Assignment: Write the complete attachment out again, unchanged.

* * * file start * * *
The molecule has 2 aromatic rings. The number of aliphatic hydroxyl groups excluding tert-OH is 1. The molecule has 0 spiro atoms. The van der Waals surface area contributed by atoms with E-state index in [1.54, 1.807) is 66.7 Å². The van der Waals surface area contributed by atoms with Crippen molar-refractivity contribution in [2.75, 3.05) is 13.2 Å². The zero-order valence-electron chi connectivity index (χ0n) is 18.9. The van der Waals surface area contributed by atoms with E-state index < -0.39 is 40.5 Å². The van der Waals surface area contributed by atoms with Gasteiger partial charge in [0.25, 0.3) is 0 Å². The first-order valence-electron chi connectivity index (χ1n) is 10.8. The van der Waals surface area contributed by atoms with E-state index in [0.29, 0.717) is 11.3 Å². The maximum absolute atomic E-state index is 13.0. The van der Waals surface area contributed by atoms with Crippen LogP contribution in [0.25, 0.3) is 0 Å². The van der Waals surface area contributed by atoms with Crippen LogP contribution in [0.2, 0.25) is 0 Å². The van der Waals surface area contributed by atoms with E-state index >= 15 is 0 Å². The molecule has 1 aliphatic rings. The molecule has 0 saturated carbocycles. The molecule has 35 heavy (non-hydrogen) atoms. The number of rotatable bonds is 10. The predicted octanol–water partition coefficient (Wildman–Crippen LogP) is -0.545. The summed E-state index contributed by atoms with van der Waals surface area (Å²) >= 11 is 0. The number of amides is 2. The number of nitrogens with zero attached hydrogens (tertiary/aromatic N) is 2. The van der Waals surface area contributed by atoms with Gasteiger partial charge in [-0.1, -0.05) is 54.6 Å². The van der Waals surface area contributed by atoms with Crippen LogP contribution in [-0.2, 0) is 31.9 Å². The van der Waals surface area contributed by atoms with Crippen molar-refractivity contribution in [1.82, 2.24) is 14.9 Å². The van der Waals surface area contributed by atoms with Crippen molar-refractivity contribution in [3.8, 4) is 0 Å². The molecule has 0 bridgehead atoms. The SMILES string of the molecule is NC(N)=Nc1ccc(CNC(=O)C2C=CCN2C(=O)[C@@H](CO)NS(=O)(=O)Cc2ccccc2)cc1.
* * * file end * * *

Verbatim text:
The molecule has 2 aromatic rings. The number of aliphatic hydroxyl groups excluding tert-OH is 1. The molecule has 0 spiro atoms. The van der Waals surface area contributed by atoms with E-state index in [1.54, 1.807) is 66.7 Å². The van der Waals surface area contributed by atoms with Crippen molar-refractivity contribution in [2.75, 3.05) is 13.2 Å². The zero-order valence-electron chi connectivity index (χ0n) is 18.9. The van der Waals surface area contributed by atoms with E-state index < -0.39 is 40.5 Å². The van der Waals surface area contributed by atoms with Gasteiger partial charge in [0.25, 0.3) is 0 Å². The first-order valence-electron chi connectivity index (χ1n) is 10.8. The van der Waals surface area contributed by atoms with E-state index in [0.29, 0.717) is 11.3 Å². The maximum absolute atomic E-state index is 13.0. The van der Waals surface area contributed by atoms with Crippen LogP contribution in [0.25, 0.3) is 0 Å². The van der Waals surface area contributed by atoms with Crippen LogP contribution in [0.2, 0.25) is 0 Å². The van der Waals surface area contributed by atoms with E-state index >= 15 is 0 Å². The molecule has 1 aliphatic rings. The molecule has 0 saturated carbocycles. The molecule has 35 heavy (non-hydrogen) atoms. The number of rotatable bonds is 10. The predicted octanol–water partition coefficient (Wildman–Crippen LogP) is -0.545. The summed E-state index contributed by atoms with van der Waals surface area (Å²) >= 11 is 0. The number of amides is 2. The number of nitrogens with zero attached hydrogens (tertiary/aromatic N) is 2. The van der Waals surface area contributed by atoms with Gasteiger partial charge in [-0.1, -0.05) is 54.6 Å². The van der Waals surface area contributed by atoms with Crippen LogP contribution in [-0.2, 0) is 31.9 Å². The van der Waals surface area contributed by atoms with Crippen molar-refractivity contribution in [1.82, 2.24) is 14.9 Å². The van der Waals surface area contributed by atoms with Crippen molar-refractivity contribution in [3.8, 4) is 0 Å². The molecule has 0 bridgehead atoms. The SMILES string of the molecule is NC(N)=Nc1ccc(CNC(=O)C2C=CCN2C(=O)[C@@H](CO)NS(=O)(=O)Cc2ccccc2)cc1.